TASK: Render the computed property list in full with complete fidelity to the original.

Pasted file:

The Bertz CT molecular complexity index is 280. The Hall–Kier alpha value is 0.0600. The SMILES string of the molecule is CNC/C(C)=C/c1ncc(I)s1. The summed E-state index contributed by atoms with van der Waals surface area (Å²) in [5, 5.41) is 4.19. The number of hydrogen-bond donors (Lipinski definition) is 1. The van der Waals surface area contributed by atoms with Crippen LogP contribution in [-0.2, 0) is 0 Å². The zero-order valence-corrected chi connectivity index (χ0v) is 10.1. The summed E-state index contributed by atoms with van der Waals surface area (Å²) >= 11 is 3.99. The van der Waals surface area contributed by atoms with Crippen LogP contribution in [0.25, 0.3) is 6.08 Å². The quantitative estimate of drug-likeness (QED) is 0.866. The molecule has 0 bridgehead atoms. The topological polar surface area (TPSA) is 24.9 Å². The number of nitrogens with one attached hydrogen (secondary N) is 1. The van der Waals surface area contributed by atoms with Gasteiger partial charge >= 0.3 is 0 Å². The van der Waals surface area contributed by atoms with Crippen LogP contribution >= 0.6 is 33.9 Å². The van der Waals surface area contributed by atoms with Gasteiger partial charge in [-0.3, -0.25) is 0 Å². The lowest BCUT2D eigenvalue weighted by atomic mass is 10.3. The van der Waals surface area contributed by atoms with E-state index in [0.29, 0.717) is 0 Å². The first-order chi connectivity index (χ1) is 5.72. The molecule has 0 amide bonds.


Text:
The Bertz CT molecular complexity index is 280. The Hall–Kier alpha value is 0.0600. The SMILES string of the molecule is CNC/C(C)=C/c1ncc(I)s1. The summed E-state index contributed by atoms with van der Waals surface area (Å²) in [5, 5.41) is 4.19. The number of hydrogen-bond donors (Lipinski definition) is 1. The van der Waals surface area contributed by atoms with Crippen LogP contribution in [-0.2, 0) is 0 Å². The zero-order valence-corrected chi connectivity index (χ0v) is 10.1. The summed E-state index contributed by atoms with van der Waals surface area (Å²) >= 11 is 3.99. The van der Waals surface area contributed by atoms with Crippen LogP contribution in [0.25, 0.3) is 6.08 Å². The quantitative estimate of drug-likeness (QED) is 0.866. The molecule has 0 bridgehead atoms. The topological polar surface area (TPSA) is 24.9 Å². The number of nitrogens with one attached hydrogen (secondary N) is 1. The van der Waals surface area contributed by atoms with Gasteiger partial charge >= 0.3 is 0 Å². The van der Waals surface area contributed by atoms with Crippen LogP contribution >= 0.6 is 33.9 Å². The van der Waals surface area contributed by atoms with Gasteiger partial charge in [-0.3, -0.25) is 0 Å². The lowest BCUT2D eigenvalue weighted by atomic mass is 10.3. The van der Waals surface area contributed by atoms with E-state index in [0.29, 0.717) is 0 Å². The first-order chi connectivity index (χ1) is 5.72. The molecule has 0 amide bonds.